Shoot To Kill, I vote.

When an individual is able to congratulate himself on the attainment of enlightenment- or when such an individual reaches his Nirvana on a subject, it is a great day. When that enlightenment causes him to convert his belief and thinking, the day is brighter still.

I have had an epiphany that caused me to reach Nirvana on the subject of National Security – and indeed the enhancement of my own.

It is this circumstance that has led me to join the majority of officers of the Kenya Police Service and the section of wananchi that has directly suffered to “Shoot to Kill”as the most effective strategy to combat crime. This would be for me a controversy from the campaign that I have long held for the right of the individual and in truth, I have not diverted from this campaign, I have simply refined my approach to it. The end game is the same: reduce crime especially violent crime to the lowest possible levels – immediately.

The event of my epiphany occurred on the evening of last Thursday as I trudged up the hill to my little apartment in a leafy quiet area of Nairobi – an area that one would think to be highly secure and that is so, except for a few pockets here and there. Anyway, as I was walking, I met with a young man who made out to be timid about his gait and who tried to stop me with a “Habari”. Naturally i responded as I walked past him but when I saw the gun up in the air – a small enough pistol and i heard the click of it being cocked, well, i stopped and reached for the stars.

Another young man came upon the scene and a speedy ransacking was done of my person to find and retrieve any weapons and valuables as I might have had in my pocket. This incidentally was just next to the Railways Golf Course on Bunyala Road. I was then encouraged to cross the road to the darkened golf course by way of a fence that had been torn apart.

On the lush green, very nicely trimmed grass on one of the outer tees, I was asked to lie down upon my stomach, a command that I executed with alacrity. It was in this position that I watched as the young men painstakingly went through my bag and my person to take the things that they felt were due to them. I tried to negotiate with them, not to take the laptop, saying that I would lose my job and their answer was simple: “utapata ingine”

Presently, I was instructed back on my feet and I was told to quickly go. You can be sure I showed a clean pair of heels as I sped to the world bank and got help. A huge search was mounted even though it was fruitless. They were long gone.

I have to say Officer Mutiso and his mates as well as the Securex guards in upper hill showed prowess and they were lively in their pursuit. As we stood around after the search on the green, one of the officers asked me some penetrating questions:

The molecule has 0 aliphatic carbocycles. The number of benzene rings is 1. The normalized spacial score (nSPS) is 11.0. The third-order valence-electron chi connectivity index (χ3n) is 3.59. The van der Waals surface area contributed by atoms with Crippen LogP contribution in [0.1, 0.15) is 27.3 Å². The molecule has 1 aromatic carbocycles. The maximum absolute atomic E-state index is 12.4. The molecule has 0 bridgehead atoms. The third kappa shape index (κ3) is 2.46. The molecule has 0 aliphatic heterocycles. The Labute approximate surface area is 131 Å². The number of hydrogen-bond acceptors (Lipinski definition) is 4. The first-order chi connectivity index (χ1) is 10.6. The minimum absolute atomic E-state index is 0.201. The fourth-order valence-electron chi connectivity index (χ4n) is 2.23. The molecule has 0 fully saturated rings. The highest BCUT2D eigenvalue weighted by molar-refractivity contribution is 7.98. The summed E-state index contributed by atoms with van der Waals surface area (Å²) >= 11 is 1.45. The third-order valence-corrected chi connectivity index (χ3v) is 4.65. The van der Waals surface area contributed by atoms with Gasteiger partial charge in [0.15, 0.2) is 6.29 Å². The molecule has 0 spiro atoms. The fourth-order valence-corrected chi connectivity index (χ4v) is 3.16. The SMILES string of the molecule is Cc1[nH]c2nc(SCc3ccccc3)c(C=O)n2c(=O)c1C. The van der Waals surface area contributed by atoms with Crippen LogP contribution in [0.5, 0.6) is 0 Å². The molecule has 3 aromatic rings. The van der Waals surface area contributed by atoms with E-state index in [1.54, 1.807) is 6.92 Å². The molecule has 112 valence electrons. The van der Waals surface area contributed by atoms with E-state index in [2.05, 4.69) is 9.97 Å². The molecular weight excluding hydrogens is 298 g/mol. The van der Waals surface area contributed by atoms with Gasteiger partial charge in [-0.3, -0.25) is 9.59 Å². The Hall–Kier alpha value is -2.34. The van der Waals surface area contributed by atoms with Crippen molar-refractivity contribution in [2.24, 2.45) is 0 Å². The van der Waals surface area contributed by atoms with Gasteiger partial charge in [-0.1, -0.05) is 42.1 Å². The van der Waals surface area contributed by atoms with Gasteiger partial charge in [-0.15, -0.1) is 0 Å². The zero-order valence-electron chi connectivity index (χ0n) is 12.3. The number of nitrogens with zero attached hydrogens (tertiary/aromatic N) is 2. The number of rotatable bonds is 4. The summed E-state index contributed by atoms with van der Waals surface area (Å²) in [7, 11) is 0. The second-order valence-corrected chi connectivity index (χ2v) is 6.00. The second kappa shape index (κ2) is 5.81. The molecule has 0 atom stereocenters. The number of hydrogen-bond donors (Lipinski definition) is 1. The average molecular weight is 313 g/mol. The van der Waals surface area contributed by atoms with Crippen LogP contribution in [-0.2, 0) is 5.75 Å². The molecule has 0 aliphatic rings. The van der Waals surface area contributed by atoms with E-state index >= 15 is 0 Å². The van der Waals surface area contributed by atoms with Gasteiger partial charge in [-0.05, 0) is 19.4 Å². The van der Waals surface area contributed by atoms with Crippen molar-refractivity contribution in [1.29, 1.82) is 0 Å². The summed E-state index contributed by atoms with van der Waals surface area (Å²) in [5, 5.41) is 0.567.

Now that you have been robbed, how do you feel?” he asked. “if Maina wa Kiai came to you and said tutafute hao polepole and arrest them take them to court and prosecute for months before they are acquitted, what would you say?”

Hakuna dawa ingine, mzee.” Another interjected, “ni kumwaga wao tu”

The other cop explained that the public as personified by Maina wa Kiai, has a skewed perspective on the security problem. They get robbed violently (getting robbed is bad enough, being hurt or killed is much worse), the police are inundated and outnumbered by the villains, who many times have better artillery. In addition, the neighboring countries are violently running themselves wild and the borders are completely open apart from where the gate is.

In these circumstances, the police are having to wage war – and it is war. The robbers are leaving bodies in their wake and the police can’t keep up with procedure hampering the best of their efforts. At some point, they have to stand up and wage war.

A shoot to Kill policy has its merits. Yes, many will be killed – some innocent – but such is the situation in war. Uganda, Rwanda, and some Asiatic countries have implicitly had this policy and they are among the safest havens – Ask anyone who goes there or lives there. The cities in which human rights are upheld fanatically, are among the worst in terms of violent crime records – South Africa, New York…

By the way, in old Africa – and old America and old Europe – violent crime; indeed crime in general was rare because it was dealt with viciously and swiftly. A chicken thief was flogged in public, a violent man lost his property and in many cases the punishment was capital – flogged, killed etc. Barbaric, maybe but effective.

I say, lets deal with this issue in a barbaric way and do away with such nonesense. But I also say, we must look at the issue of the economic disparity and the optimism and hope that goes with that as well as – for God’s sake, Close those borders conclusively.

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  1. Vee

    I have been a supporter of the shoot-to-kill idea for the longest time (and human rights has never crossed my mind). I am not going to wait till I am affected directly or indirectly I want to ensure safety long before destiny and some violent robbery or event occurs to me or my loved ones.